To ensure the highest quality mentorship for your employees, it is critical that mentors are carefully selected not only for their technical skills, but for their ability to communicate effectively in an increasingly diverse work force.

11. Pool knowledge across organizations.

Your Encore, founded by Procter & Gamble and Eli Lilly, is a society of retired research scientists and engineers who “continue to provide value―at its highest level—to companies on a consulting basis,” according to its website. The insurance industry is particularly well-suited to this approach because risk pools changed the face of insurance, so the models to implement this approach are already well-accepted by our industry. Don’t be unreasonable with information, but do set some ground rules and ensure employees comprehend which information is proprietary and which can be shared.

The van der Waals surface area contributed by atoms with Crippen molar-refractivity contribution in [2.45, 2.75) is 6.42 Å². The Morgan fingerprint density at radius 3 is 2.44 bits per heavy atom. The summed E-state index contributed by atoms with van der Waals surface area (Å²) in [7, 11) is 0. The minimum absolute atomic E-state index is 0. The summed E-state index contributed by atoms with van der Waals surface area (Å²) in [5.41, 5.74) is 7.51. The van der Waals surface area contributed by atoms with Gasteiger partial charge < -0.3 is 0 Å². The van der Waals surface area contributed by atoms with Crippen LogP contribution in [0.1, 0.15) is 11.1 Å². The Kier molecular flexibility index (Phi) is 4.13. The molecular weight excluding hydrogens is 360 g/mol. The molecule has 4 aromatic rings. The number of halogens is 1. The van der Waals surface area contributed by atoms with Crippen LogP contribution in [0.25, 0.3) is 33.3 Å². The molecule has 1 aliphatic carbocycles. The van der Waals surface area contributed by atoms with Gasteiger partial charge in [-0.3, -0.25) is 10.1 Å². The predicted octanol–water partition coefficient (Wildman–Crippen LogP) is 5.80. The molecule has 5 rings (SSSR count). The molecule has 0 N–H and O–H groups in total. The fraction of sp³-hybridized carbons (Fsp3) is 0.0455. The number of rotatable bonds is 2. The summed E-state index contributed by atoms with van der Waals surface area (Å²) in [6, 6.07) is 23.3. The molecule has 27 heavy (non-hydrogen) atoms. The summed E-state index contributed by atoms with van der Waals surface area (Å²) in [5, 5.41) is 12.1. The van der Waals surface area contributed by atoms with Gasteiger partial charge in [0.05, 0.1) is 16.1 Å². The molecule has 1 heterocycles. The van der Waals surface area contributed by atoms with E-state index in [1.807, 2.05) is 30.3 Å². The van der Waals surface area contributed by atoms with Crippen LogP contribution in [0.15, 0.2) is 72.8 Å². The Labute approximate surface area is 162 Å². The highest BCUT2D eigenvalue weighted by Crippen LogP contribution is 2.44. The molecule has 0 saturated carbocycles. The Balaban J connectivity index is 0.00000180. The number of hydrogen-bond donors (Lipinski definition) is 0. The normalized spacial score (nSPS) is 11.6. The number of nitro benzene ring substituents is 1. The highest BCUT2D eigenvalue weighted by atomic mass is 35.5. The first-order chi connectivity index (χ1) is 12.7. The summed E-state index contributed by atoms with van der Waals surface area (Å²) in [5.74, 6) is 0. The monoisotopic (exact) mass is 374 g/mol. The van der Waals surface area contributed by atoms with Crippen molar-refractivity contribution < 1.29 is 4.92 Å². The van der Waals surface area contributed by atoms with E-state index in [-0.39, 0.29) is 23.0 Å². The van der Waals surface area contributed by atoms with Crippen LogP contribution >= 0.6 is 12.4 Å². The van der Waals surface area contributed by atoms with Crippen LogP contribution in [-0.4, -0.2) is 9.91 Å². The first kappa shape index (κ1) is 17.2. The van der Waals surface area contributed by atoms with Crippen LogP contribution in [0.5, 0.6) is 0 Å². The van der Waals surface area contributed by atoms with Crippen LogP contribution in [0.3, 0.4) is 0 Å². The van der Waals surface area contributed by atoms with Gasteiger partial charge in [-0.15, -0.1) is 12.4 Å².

12. Cross train employees.

“A former employer of mine combined the loss control and underwriting functions,’”9 and it worked out well, reports Mike Benisheck, director of risk management for Pacific Tomato Growers. “They had a historical loss ratio of 30–32% annually for about 15 years.” When the functions were separated, losses spiraled, Benischeck reported.

Cross training can limit employee burnout and provide new motivation for employees who feel stymied in their careers. It also strengthens an organization’s operational team.

13. Cultivate a culture that values expertise.

To prevent brain drain, an organization must provide an atmosphere that values aging workers and the knowledge they possess. Recognizing, but more importantly acknowledging, their contributions to the organization, not just the number of claims they close or the amount of new business they produce, may mean keeping employees a few years longer. Small changes in any organization, as anyone who read the book The Tipping Point knows, can mean enormous changes overall.